Cumin is quite easily one of my favorite spices to use in cooking. The love affair began when I was in college and knew how to make approximately one recipe from scratch: chili with ground beef or turkey, pinto beans, tomatoes and a combination of chili powder and cumin. Of course, in college, I didn’t know what else to do with the spice so I would end up throwing out half-used jars at the end of each semester.
Since my initial chili cooking days, I’ve used the nutty, warm spice in a lot of different recipes, generally in situations where I wanted to try my hand at more exotic or ethnic dishes. Cumin is native to the Mediterranean and also common in Middle Eastern, Asian, and Mexican cooking. Only recently did I think to apply cumin in the simplest of ways: in a spice rub for grilled salmon.
While a little cumin will go a long way, it lasts up to six months when stored in a cool dry place away from light. You’ll know if your spice is still potent if you can smell its warm, nutty aroma an indicator that the spice is still flavorful.
This is a simple recipe perfect for two people, but also a good one eat for dinner and then repurpose the leftovers into a salad for lunch the next day over greens topped with a light vinaigrette dressing.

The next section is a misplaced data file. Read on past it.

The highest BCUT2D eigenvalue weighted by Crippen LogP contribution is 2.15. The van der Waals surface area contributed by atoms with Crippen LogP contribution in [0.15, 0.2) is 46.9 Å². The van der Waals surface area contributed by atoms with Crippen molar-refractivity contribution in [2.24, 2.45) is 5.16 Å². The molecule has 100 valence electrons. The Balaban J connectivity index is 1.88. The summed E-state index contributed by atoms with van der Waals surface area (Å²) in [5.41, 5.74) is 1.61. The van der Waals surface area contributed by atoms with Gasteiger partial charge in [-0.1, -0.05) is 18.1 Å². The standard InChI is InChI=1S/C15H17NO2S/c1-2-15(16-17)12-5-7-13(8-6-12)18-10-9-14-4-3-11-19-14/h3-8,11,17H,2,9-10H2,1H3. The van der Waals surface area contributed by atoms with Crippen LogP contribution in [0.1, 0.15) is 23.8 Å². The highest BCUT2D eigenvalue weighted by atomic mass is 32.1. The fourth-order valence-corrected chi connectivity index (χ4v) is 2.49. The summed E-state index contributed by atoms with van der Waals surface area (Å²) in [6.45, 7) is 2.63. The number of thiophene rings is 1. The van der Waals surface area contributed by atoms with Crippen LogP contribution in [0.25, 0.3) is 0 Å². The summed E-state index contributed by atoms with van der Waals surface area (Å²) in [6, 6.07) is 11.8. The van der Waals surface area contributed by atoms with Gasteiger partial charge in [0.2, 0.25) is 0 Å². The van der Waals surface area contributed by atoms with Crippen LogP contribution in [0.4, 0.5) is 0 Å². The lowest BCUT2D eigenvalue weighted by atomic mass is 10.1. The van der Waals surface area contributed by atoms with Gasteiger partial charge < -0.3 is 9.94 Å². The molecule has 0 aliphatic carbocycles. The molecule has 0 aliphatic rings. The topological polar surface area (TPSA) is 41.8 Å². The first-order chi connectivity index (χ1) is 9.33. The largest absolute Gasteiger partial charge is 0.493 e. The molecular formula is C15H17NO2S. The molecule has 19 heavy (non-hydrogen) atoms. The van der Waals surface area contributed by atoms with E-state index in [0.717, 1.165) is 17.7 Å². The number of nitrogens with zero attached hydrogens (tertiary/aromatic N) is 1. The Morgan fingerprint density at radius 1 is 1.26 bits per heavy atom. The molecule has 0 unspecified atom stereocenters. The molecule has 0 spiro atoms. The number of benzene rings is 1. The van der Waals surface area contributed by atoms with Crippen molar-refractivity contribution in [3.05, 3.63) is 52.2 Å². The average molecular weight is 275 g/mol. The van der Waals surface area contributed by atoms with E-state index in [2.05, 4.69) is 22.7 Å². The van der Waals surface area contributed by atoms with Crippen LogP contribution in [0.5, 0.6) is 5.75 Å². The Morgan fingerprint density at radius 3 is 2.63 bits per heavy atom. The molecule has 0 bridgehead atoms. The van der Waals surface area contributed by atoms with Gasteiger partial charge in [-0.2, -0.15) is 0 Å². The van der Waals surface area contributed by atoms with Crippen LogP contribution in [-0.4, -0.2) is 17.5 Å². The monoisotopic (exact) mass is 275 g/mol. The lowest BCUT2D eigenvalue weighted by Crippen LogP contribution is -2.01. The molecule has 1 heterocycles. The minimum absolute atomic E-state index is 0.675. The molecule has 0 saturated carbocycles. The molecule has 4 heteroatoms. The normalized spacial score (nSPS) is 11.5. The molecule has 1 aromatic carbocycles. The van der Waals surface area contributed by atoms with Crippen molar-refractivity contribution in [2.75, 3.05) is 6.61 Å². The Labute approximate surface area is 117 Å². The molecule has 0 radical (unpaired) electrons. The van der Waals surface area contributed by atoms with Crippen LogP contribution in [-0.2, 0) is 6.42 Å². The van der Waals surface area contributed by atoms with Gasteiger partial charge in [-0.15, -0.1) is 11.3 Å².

- 2 Anaheim chiles
- Cooking spray
- 1 ears of corn on the cob, shucked
- ½ cup fresh or diced tomato (or canned, drained well)
- ⅛ cup chopped fresh cilantro
- ⅛ cup fresh lime juice
- ½ teaspoon salt, divided
- ¼ teaspoon freshly ground black pepper, divided
- ⅓ teaspoon ground cumin
- 2 (6-ounce) skinless salmon fillets
- Preheat grill to medium heat. Place chiles on grill rack coated with cooking spray; grill five minutes on each side or until blackened. Place chiles in a heavy-duty zip-top plastic bag and seal, which steams the peppers and makes them easier to peel.
- Let peppers stand in bag for five minutes. When chiles have cooled enough to touch, cut them each in half lengthwise and discard seeds and membranes. Cut chiles into ¼-inch pieces.
- Next, place corn on the grill rack coated with cooking spray and grill 10 minutes or until lightly browned, turning occasionally so that the corn cooks evenly without burning on none side. When corn has cooled enough to touch, cut the kernels from the cob and discard cob.
- Combine chiles, corn kernels, tomato, cilantro, and juice; toss gently. Add ⅛ teaspoon salt and ⅛ teaspoon black pepper. Set mixture aside.
- Combine remaining ½ teaspoon salt, remaining ¼ teaspoon black pepper, and cumin, stirring well. Rub spice mixture evenly over both sides of salmon. Place salmon on grill rack coated with cooking spray; grill 4 minutes on each side or until fish flakes easily when tested with a fork or until desired degree of doneness.
- Serve salmon with relish.